Ah, those were heady days of commerce, those decades of the '70s and '80s when buildings of giant proportions and extravagant concourses sprung up to lure national retail chains and the consumers who were mesmerized by the selection and the accoutrements.
Malls were suddenly the place to be.
The places no one seemed to want to be, of course, were traditional downtown retail areas. The prediction that downtowns would suffer as the result of these suburban cornucopias of convenience ultimately came true. The traditional downtown department store became a thing of the past. If they didn't move into a mall and become part of the homogeny that the malls offered, they moved into oblivion.
Then came the new century and the great mall shakeout. Malls hadn't just appeared in the periphery of metropolitan centers, they were sprinkled around small towns like Warren and Bradford and thousands of others.
The "smaller" malls like Warren's had already started to decline as larger malls with even greater selection and services, and not so far away that a drive to shop was out of the question, began to rob them of customers.
The Warren Mall was already on the decline, losing its allure to local shoppers as malls in Erie, Lakewood and Buffalo, N.Y., beckoned with filled store fronts, even better selection and services. They survive - some even thrive - in their much larger markets.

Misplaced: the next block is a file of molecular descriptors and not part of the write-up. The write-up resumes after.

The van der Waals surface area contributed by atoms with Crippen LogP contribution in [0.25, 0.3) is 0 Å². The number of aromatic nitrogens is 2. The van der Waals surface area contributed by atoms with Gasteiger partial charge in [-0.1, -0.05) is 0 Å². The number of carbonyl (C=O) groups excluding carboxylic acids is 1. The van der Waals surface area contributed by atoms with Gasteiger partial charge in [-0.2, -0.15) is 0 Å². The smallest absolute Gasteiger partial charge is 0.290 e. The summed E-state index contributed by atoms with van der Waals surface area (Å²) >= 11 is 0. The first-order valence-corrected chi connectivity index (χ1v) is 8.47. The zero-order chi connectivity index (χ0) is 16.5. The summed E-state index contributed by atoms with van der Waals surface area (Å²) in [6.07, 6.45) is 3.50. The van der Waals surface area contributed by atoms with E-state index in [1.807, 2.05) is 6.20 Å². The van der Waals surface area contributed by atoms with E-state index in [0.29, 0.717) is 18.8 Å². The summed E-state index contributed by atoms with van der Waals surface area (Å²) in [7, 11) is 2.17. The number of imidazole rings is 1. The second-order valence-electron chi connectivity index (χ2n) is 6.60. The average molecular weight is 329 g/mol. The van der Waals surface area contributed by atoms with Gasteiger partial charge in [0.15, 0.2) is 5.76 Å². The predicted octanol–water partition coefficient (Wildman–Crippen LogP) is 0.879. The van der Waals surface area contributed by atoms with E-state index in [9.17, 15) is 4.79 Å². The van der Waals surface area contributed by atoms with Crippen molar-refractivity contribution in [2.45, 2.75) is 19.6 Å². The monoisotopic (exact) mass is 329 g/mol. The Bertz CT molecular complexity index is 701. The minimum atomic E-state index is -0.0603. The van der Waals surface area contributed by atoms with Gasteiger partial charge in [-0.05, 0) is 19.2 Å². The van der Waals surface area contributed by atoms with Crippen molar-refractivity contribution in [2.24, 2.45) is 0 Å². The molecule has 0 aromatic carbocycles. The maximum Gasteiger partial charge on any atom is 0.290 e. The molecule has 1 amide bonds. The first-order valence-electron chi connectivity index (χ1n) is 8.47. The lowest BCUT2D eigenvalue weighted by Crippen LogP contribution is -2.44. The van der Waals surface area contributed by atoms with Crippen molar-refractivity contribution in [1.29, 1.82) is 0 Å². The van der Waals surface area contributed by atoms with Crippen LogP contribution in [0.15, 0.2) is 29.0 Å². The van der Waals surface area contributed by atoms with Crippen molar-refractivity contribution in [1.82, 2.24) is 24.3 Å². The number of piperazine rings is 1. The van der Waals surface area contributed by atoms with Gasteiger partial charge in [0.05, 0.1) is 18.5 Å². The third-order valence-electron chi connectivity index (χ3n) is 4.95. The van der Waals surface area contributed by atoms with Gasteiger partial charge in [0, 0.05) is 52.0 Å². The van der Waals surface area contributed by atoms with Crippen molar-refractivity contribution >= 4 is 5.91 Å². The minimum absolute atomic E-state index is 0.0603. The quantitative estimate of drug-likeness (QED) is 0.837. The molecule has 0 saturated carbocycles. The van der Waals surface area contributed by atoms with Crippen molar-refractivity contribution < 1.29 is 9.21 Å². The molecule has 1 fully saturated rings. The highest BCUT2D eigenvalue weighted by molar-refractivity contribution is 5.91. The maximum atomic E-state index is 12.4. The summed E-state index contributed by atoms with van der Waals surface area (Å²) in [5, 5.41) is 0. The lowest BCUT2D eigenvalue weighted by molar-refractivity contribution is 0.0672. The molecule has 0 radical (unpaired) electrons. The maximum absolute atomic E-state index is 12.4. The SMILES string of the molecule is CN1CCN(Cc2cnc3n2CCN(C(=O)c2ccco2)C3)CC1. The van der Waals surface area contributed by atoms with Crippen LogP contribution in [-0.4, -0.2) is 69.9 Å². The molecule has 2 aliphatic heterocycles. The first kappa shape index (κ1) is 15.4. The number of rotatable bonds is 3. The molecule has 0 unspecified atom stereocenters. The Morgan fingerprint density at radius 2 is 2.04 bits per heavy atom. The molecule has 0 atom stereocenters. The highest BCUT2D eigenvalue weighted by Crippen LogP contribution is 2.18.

Enter the Big Box.
For malls like Warren's, the Big Box was the coup de grace. The Big Boxes, like Wal-mart, Target, Costco and others, didn't like malls and became so incredibly successful with their formula of providing everything to run a household under one roof that they were a destination in and of themselves. Other big boxes tagged along. So did full service restaurants and specialty stores that used to be in malls.
And hence, the once wonderful Warren Mall, which drew shoppers from far off places like Kane and Tionesta, are now virtually empty monuments to the natural selection process of free enterprise.
As its owner bemoans his tax bill in county court and perhaps questions his decision to purchase the property only a short while ago, we offer a suggestion: Think outside the box. Stop thinking of the mall as a mall, but rather a very large building with lots of big rooms and lots of small rooms and a concourse linking them together.
Take a hint from the very successful outdoor show which has filled that concourse with visitors each of the past two years.
Except for its few remaining large shopping venues, breathing new retail life into those empty store fronts is Sisyphean. It's time for a new idea.